Eyam, known as the Plague Village, is in a beautiful setting, eight hundred feet up in the heart of the Derbyshire Peak District. It is situated six miles north of Bakewell. When visiting Eyam, it is difficult not to become emotionally affected after learning of the heroic efforts of the villagers, over three hundred and fifty years ago, to prevent the Great Plague from spreading to the rest of Derbyshire. The disease had spread from London, where the Great Plague had already killed thousands of people. A parcel of cloth from London was opened by George Viccars, the tailor’s assistant, in August 1665. He unwittingly released rat fleas from the cloth, whilst drying it in front of the fire and he quickly became the first victim in Eyam to die on 7th September 1665. The disease quickly spread. In a fourteen month period in 1665/1666, two hundred and sixty villagers died from bubonic plague. The last recorded plague death in the village, was that of Abraham Morten, on 1st November 1666.

William Mompesson, the Rector of Eyam and his predecessor, Thomas Stanley, who still lived in Eyam, persuaded the inhabitants not to leave the village. The villagers bravely quarantined themselves, in an attempt to halt the spread of the disease. From June 1666, nobody was allowed in or out of Eyam. To avoid any contact with anyone from outside Eyam, people from neighbouring villages left food and medicine at a well, which has become known as Mompesson’s Well. In return, money was left there washed in vinegar, which was thought to destroy infection. Mompesson left Eyam soon after the plague ended for a new parish in Nottinghamshire, remarried in 1670 and died in 1709. There are many harrowing tales of tragedies suffered by villagers. Elizabeth Hancocke had to bury six of her children and her husband, in August 1666. All had died in an eight day period. She buried them in a field near their farm, which was Riley Farm. The Riley Graves can be seen west of the village. Strangely, Elizabeth survived the plague. Funerals were not held in order to avoid villagers becoming close to each other.

St. Lawrence’s Church partly dates from the 12th century and stands on a Saxon foundation. The church contains a register of plague victims and a chair used by William Mompesson. The church was closed during the period of the plague to avoid the disease spreading. Mompesson preached in the open air from a rock in a natural cavern, which has become known as Cucklet Delf, or Cucklet Church. In the churchyard is the magnificent Celtic Cross, erected during the 8th century. Apart from the tomb of William Mompesson’s wife, Catherine, who died in August 1666 aged 27, there are not any graves of plague victims to be seen in the churchyard. To control infection, people buried their own dead close to their homes, rather than in consecrated ground. Cottages display commemorative plaques, listing those family members who perished.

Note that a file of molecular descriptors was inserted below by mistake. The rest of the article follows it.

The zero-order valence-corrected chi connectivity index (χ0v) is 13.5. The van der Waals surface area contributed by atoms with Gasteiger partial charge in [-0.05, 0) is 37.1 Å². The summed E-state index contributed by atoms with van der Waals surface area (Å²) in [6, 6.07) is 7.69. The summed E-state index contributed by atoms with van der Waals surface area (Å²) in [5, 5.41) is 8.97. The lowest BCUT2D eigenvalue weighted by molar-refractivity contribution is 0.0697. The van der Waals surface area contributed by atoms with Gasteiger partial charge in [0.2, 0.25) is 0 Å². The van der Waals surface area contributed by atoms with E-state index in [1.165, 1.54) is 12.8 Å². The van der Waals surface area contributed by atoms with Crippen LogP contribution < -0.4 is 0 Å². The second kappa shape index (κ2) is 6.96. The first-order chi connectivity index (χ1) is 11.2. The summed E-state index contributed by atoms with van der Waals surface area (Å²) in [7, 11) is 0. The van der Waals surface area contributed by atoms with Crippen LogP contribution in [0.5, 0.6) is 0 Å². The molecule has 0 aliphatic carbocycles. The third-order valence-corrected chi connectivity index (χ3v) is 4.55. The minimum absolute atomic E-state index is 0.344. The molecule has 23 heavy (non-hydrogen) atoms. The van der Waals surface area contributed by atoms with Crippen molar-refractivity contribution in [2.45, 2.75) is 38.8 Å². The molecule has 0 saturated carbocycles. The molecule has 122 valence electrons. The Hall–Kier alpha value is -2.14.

Eyam has a single pub, The Miners Arms, in Water Lane. It was built in 1630 and was originally called The King’s Head, but it changed when the owners of the local lead mines held regular meetings there. Eyam Museum in Hawkhill Road, occupies a building which was once a Methodist Chapel. The Museum not only tells the story of the actions of the villagers, but also the rebirth of the village less than a century later, when Ralph Wain invented a method of reproducing silk designs. The Townhead Factory Silk Mill, was built in 1735. Eyam Hall is a 17th century manor house and has been the home of the Wright family for over three hundred and fifty years.

Eyam was one of the first villages in the country to have a public supply of water. In 1588, twelve sets of stone troughs were built and water was piped to the troughs. Richard Furness, ‘the Poet of Eyam’, was born in Eyam in 1791, but composed most of his poetry after he left the village. Eyam celebrates ancient Derbyshire traditions. On the Village Green every first Saturday in September, a Sheep Roast is held. On the last Saturday in August, the village has the Well Dressing Festival. There is an annual Plague Commemoration Service held on the last Sunday in August. Eyam is mentioned in the Domesday Book as, Aiune, but became Eyham in the 13th century, meaning “place between streams”.